For Elio Colavito, oral history allows queer and trans people to speak “to and through the historical record” toward a history that allows them to simply be people, with their own rich lives and experiences and stories. But what of the process of hearing these stories? Colavito is working to create an authentic interview space that not only shows what happens when executing an interview or project, but one that captures just how dynamic oral history can be.
With International Transgender Day of Visibility coming up on March 31st, we spoke with them about their important work.
Can you tell us about your work and what led you to this research area?
When I came to grad school I had yet to come to terms with my own transness. When I finally arrived at myself, I looked to history for my own foundation; I needed to know how the infrastructures of living and care that saved my own life came to be. You can’t know where you’re going if you don’t know where you’ve been, right?
Why are oral histories so important?
The archive is shaped by power, and queer and trans lives are often reduced to those of the immoral, pathologized criminal by state-organized documentation. Oral history is a method that allows queer and trans people to speak to and through the historical record by giving historical actors an opportunity to share their lives with researchers that care about their politics, pain, love, joy… It’s a place to move beyond the criminal and the medical and towards a history that lets queer and trans people be, well, people.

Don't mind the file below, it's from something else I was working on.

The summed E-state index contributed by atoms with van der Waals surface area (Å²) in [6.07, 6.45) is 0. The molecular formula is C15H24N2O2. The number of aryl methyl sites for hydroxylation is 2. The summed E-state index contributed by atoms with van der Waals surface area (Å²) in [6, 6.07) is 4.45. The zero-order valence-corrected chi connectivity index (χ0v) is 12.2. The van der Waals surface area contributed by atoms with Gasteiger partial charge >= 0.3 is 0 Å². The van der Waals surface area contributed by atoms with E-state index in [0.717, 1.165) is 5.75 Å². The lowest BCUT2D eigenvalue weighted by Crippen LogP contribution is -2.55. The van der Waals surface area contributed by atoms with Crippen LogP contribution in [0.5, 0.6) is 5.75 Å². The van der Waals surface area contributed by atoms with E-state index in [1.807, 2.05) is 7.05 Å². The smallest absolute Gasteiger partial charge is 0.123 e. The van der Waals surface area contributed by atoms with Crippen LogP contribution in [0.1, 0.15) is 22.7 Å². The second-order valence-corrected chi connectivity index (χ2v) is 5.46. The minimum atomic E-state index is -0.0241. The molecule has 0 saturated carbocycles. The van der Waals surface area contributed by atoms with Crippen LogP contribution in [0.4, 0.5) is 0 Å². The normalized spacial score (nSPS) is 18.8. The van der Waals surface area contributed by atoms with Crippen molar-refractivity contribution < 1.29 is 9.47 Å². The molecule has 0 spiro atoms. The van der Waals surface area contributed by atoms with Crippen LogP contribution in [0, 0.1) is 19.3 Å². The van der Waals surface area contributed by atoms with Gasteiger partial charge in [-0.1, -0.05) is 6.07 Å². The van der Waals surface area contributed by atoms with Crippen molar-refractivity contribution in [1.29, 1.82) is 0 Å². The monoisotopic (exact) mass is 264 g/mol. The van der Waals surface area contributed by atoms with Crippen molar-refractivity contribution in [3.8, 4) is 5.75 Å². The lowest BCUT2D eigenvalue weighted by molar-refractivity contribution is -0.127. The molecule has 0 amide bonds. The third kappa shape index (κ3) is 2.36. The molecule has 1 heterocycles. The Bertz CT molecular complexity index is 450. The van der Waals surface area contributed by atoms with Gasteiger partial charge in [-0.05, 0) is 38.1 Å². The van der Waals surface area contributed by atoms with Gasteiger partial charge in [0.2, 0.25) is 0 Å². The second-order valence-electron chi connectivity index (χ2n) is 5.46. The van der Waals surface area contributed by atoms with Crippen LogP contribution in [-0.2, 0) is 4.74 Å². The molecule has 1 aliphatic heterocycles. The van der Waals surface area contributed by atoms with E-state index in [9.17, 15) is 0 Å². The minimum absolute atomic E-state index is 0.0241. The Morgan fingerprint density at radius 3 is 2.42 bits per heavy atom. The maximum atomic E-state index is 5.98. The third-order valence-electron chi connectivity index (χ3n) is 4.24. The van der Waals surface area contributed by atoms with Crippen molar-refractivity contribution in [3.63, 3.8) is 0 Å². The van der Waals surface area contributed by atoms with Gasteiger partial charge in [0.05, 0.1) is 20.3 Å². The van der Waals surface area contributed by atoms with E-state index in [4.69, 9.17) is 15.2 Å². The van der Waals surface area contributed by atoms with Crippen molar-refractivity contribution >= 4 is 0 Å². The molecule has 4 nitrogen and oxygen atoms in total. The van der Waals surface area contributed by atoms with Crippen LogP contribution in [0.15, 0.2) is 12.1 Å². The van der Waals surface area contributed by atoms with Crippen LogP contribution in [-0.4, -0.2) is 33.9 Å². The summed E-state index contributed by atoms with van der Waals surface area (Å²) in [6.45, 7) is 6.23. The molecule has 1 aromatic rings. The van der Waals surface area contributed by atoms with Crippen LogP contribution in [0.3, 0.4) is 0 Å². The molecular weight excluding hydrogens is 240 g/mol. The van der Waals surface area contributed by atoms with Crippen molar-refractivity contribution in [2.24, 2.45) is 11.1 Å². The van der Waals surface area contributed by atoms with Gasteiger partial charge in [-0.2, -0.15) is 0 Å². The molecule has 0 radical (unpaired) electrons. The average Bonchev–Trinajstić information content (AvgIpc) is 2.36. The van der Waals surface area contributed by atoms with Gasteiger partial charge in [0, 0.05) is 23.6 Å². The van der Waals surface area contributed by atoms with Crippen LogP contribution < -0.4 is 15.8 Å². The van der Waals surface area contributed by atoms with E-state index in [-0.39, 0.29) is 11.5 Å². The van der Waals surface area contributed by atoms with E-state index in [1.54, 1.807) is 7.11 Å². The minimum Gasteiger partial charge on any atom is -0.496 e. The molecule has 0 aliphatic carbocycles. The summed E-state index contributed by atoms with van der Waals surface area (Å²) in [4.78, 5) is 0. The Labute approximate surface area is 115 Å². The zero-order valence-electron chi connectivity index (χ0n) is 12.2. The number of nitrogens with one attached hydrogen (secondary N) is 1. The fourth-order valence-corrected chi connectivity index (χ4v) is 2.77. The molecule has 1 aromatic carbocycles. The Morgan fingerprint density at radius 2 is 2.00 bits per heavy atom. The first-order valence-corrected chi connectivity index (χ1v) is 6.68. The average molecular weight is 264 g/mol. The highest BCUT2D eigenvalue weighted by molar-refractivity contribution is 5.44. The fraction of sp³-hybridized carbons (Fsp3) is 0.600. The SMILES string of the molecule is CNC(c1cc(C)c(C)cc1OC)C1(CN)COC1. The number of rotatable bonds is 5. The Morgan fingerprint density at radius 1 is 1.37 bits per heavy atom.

“Oral history is a method that allows queer and trans people to speak to and through the historical record by giving historical actors an opportunity to share their lives with researchers that care about their politics, pain, love, joy.”
Can you speak about your work with the LGBTQ History Digital Collaboratory?
I started working with the Collaboratory on the Pussy Palace Oral History Project in 2020. I’ve really become a jack-of-all-trades in my time there, but I love the opportunity to talk to people. The world around us and the university treat the individual as the principal arbiter of truth, but oral history and the Collaboratory fight against that. We share authority with one another in the interview process and in our public outcomes, resisting that emphasis on individualism every day. That’s been incredibly valuable to me as a scholar and as a member of various communities. The Collaboratory becomes a place where my anti-capitalist, decolonial, liberationist politics come to life.
How did the Traversing Temporalities interview series come about? What does it involve and what do you hope to accomplish with this series?
My supervisor and Collaboratory director Professor Elspeth Brown saw that I was struggling to find meaning in a particular phase of my life and thought that it might be helpful to give me an avenue to workshop my thoughts and feelings around the work I had been undertaking. Traversing Temporalities began as a written blog before it turned into an interview series, but the premise remained the same. I talked to scholars and community members about queer and trans oral history! I wanted to create a space for all of the behind-the-scenes muck that comes along with executing an oral history interview or project. It’s one thing to record the facts, but it’s another entirely to make meaning of what transpires in the interview space. Sometimes that was about the scholarship itself (reaching publics, the fickleness of memory, etc) and sometimes it was about working through my own emotions. I wanted other people to see how dynamic oral history can really be.